Forget the last name.
OK, for the sake of honesty maybe that last name, and the impressive lineage and inherent entree it carries in the NFL, really did help provide Eliot Wolf a healthy head start in the league. But make no mistake: The son of former longtime league general manager Ron Wolf, named the Green Bay Packers' assistant director of player personnel Friday, earned the promotion the hard way, the way his famous father would expect.
He earned it.
"He's sharp, he studies the game, he does his work thoroughly, he isn't afraid of the long hours, and he doesn't want anything handed to him," said Ken Herock, another longtime NFL personnel chief, now retired, and a former Eliot Wolf boss. "He does it the right way. You remember."
Do we ever.
It was the summer of 1997, and a skinny, 14-year-old kid in a white T-shirt and team-issued coaching shorts wandered onto the practice fields at Suwanee, Ga., with most of the media assuming he was a ball-boy. Turns out it was the younger Wolf, barely old enough to get behind the wheel of the equipment cart at the time, but obviously assimilating everything that transpired at training camp. Already a veteran at breaking down tape - four years earlier, at an age when most kids would have been out playing with their G.I. Joe figures, he began accompanying his dad to the office for film review - Eliot Wolf was building a resume.
Fourteen years later -Man, we're getting old! - he is a step closer now to running his own team.
"It'll happen; it's just a matter of time," said Herock, who as one of Ron Wolf's best friends provided an internship for his kid, but who was also smart enough to discern the youngster's potential.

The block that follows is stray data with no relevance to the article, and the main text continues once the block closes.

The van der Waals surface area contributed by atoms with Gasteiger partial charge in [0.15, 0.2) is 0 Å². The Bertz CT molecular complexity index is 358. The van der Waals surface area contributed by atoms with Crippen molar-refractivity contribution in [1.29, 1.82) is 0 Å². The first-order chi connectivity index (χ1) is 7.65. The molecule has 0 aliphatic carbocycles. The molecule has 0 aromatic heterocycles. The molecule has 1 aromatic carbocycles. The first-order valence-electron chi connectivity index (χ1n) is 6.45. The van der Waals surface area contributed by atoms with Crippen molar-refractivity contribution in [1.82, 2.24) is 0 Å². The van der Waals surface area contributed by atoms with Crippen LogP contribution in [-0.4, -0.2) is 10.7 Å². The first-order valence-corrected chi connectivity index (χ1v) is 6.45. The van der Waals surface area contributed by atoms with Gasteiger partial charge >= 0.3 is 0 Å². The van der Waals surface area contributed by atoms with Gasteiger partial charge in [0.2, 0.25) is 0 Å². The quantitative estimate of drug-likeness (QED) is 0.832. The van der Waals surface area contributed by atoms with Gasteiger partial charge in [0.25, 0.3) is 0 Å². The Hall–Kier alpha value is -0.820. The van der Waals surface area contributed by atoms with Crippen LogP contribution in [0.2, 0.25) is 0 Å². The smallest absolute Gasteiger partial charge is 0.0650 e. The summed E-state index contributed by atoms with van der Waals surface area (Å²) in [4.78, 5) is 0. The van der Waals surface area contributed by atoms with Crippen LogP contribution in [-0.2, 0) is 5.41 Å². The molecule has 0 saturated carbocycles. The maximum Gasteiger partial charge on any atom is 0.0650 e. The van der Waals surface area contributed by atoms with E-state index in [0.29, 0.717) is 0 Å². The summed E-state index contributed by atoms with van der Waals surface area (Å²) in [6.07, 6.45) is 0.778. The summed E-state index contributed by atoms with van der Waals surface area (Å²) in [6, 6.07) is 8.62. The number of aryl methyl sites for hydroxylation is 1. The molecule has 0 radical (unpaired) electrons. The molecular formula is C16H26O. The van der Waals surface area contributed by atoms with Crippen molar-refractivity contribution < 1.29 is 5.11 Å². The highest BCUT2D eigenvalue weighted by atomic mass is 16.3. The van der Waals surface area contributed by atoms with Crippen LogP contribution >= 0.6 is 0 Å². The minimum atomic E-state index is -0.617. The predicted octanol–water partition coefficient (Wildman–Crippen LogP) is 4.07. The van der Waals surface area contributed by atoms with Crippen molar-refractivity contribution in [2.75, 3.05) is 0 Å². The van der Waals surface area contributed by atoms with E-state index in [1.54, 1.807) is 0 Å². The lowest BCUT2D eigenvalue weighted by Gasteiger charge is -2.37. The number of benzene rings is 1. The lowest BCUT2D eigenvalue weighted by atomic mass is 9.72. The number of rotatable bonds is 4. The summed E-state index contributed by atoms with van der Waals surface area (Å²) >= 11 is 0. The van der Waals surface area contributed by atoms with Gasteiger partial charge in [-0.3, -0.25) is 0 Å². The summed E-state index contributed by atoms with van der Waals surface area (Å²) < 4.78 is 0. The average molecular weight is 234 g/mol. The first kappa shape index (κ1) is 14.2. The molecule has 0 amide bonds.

Then again, as a father and grizzled NFL scout, and a guy who understood that good judges of talent are as much made as they are born, Herock would know. His own son, Shaun, who is the assistant director of college scouting for the Packers, has pretty much followed the same career path. The longest tenured member of the Green Bay scouting staff, Shaun Herock, entering his 18th season with the franchise, has unearthed more than his share of talent for the reigning Super Bowl champions.
One of the several impressive hallmarks of the Packers, under the direction of general manager Ted Thompson and coach Mike McCarthy, is that the club has amassed great depth. With Wolf and Herock on the staff, that might be as true in the personnel department as it is in the locker room.
It might not be hyperbole to suggest that the Packers might well be as strong behind the scenes as they are on the field.
In recalling with Ken Herock the other day, Eliot Wolf's tenure as an intern on the Falcons' staff, we remembered a couple things: First, the younger Wolf, while more reticent than Shaun Herock, was always polite and articulate and helpful, and more than willing to discuss football; but, in the tradition of standout personnel guys, he never breached the trust of those for whom he worked. Second, even though he had the usual office responsibilities, Wolf enjoyed watching practice, observing the nuances of the game.
Joked Ken Herock: "Yeah, I used to tell him that he was probably reporting back to his father on everything we were doing."
The two young men are football junkies, by choice not bloodlines, and they know full well that you've got to embrace the game and not tout the name. Football might be in their DNA, but it also in their shared work ethics. The elder Herock used to have a favored axiom - "You've got to keep turning over the stone" - that he insisted to his scouting staff. Translation: Look under every rock.
In their short lives (Wolf is only 28, Herock 40) but impressive careers, Eliot Wolf and Shaun Herock have nudged aside their share of boulders.
Which explains why both will soon be wearing Super Bowl rings.
Len Pasquarelli is a Senior NFL Writer for The Sports Xchange. He has covered the NFL for 33 years and is a member of the Pro Football Hall of Fame selection committee. His NFL coverage earned recognition as the winner of the McCann Award for distinguished reporting in 2008.